Let’s go through the details. The statement being proved is given in line (1). This is giving a closed-form expression for the sum of the product of three consecutive integers over a range. In line (2), the summed expression is expanded as a cubic polynomial: k^3+3k^2+2k. This lets us use linearity of summation to split the sum into three parts (3). Then using summation identities, each of the three sums is expressed in closed form (4). In line (5), we factor out \frac{n(n+1)}{4}, and in line (6), we group like terms of the remaining expression to produce a quadratic polynomial: n^2+5n+6. This polynomial can be factored into (n+2)(n+3), leaving the desired expression (7).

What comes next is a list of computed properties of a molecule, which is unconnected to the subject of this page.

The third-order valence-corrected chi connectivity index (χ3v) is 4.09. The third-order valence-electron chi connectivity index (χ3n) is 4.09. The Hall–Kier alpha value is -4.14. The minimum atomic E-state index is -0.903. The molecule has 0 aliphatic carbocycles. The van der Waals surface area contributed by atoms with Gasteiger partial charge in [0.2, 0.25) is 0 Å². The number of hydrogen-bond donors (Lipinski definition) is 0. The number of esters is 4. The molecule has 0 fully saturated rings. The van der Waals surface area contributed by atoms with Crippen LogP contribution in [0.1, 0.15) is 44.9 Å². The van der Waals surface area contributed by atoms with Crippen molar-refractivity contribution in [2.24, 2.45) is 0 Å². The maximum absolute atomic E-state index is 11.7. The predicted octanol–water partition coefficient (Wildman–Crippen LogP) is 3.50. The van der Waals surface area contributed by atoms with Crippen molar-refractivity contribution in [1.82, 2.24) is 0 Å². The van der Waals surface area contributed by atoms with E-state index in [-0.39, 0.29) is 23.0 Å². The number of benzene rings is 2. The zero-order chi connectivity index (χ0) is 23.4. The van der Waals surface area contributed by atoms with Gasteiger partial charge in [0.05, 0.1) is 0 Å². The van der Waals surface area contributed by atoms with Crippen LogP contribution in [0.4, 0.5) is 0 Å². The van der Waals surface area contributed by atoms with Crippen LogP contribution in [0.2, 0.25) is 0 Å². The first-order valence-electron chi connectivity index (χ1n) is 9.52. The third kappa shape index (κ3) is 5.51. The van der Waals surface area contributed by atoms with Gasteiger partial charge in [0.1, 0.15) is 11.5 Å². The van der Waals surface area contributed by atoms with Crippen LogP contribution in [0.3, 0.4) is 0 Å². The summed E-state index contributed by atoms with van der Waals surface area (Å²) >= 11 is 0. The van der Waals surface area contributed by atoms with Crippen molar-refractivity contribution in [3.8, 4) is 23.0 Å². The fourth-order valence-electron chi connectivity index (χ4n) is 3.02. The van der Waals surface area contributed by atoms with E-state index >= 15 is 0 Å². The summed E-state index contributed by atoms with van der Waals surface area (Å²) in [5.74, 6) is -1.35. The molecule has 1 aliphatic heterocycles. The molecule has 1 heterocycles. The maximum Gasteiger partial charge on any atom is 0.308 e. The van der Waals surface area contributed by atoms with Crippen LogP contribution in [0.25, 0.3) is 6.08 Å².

Of course, for Sou this is not nearly intellectually challenging enough. (The subtitles say that the teacher’s derivation is erroneous, but it’s correct as far as I can tell; if this is what Sou actually says, maybe the producers just wanted to avoid getting into details about the distinction between generalizing a theorem and offering a better proof of the same theorem.) Sou realizes that this fact can be generalized, establishing a more powerful theorem. Instead of having a product of just three consecutive integers k(k+1)(k+2), why not have arbitrarily many? Sou generalizes the theorem to apply to a product of r+1 consecutive integers: k(k+1)\cdots(k+r). And indeed, there is a closed-form expression for this as well: